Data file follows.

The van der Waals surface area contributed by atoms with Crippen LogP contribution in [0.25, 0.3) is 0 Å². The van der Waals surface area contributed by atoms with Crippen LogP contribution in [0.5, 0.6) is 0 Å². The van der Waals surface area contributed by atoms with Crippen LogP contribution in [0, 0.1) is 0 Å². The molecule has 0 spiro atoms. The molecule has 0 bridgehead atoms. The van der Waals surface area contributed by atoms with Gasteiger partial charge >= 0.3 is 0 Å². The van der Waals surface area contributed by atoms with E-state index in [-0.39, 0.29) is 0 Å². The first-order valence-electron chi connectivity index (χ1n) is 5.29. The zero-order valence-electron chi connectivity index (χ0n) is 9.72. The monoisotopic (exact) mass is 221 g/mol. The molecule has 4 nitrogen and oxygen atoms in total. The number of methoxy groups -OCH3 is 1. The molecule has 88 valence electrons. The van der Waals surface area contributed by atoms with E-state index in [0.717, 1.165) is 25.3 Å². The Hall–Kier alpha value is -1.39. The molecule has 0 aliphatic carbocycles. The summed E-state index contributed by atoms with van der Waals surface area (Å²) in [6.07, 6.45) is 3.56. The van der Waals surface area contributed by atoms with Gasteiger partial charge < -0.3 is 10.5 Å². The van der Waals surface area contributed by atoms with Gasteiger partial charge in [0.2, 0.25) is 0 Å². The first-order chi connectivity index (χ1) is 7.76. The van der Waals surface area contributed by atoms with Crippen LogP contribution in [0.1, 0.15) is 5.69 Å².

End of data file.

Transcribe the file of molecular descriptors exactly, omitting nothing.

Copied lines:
The van der Waals surface area contributed by atoms with Crippen LogP contribution in [0.25, 0.3) is 0 Å². The van der Waals surface area contributed by atoms with Crippen LogP contribution in [0.5, 0.6) is 0 Å². The van der Waals surface area contributed by atoms with Crippen LogP contribution in [0, 0.1) is 0 Å². The molecule has 0 spiro atoms. The molecule has 0 bridgehead atoms. The van der Waals surface area contributed by atoms with Gasteiger partial charge >= 0.3 is 0 Å². The van der Waals surface area contributed by atoms with E-state index in [-0.39, 0.29) is 0 Å². The first-order valence-electron chi connectivity index (χ1n) is 5.29. The zero-order valence-electron chi connectivity index (χ0n) is 9.72. The monoisotopic (exact) mass is 221 g/mol. The molecule has 4 nitrogen and oxygen atoms in total. The number of methoxy groups -OCH3 is 1. The molecule has 88 valence electrons. The van der Waals surface area contributed by atoms with E-state index in [0.717, 1.165) is 25.3 Å². The Hall–Kier alpha value is -1.39. The molecule has 0 aliphatic carbocycles. The summed E-state index contributed by atoms with van der Waals surface area (Å²) in [6.07, 6.45) is 3.56. The van der Waals surface area contributed by atoms with Gasteiger partial charge < -0.3 is 10.5 Å². The van der Waals surface area contributed by atoms with Gasteiger partial charge in [0.2, 0.25) is 0 Å². The first-order chi connectivity index (χ1) is 7.76. The van der Waals surface area contributed by atoms with Crippen LogP contribution in [0.1, 0.15) is 5.69 Å².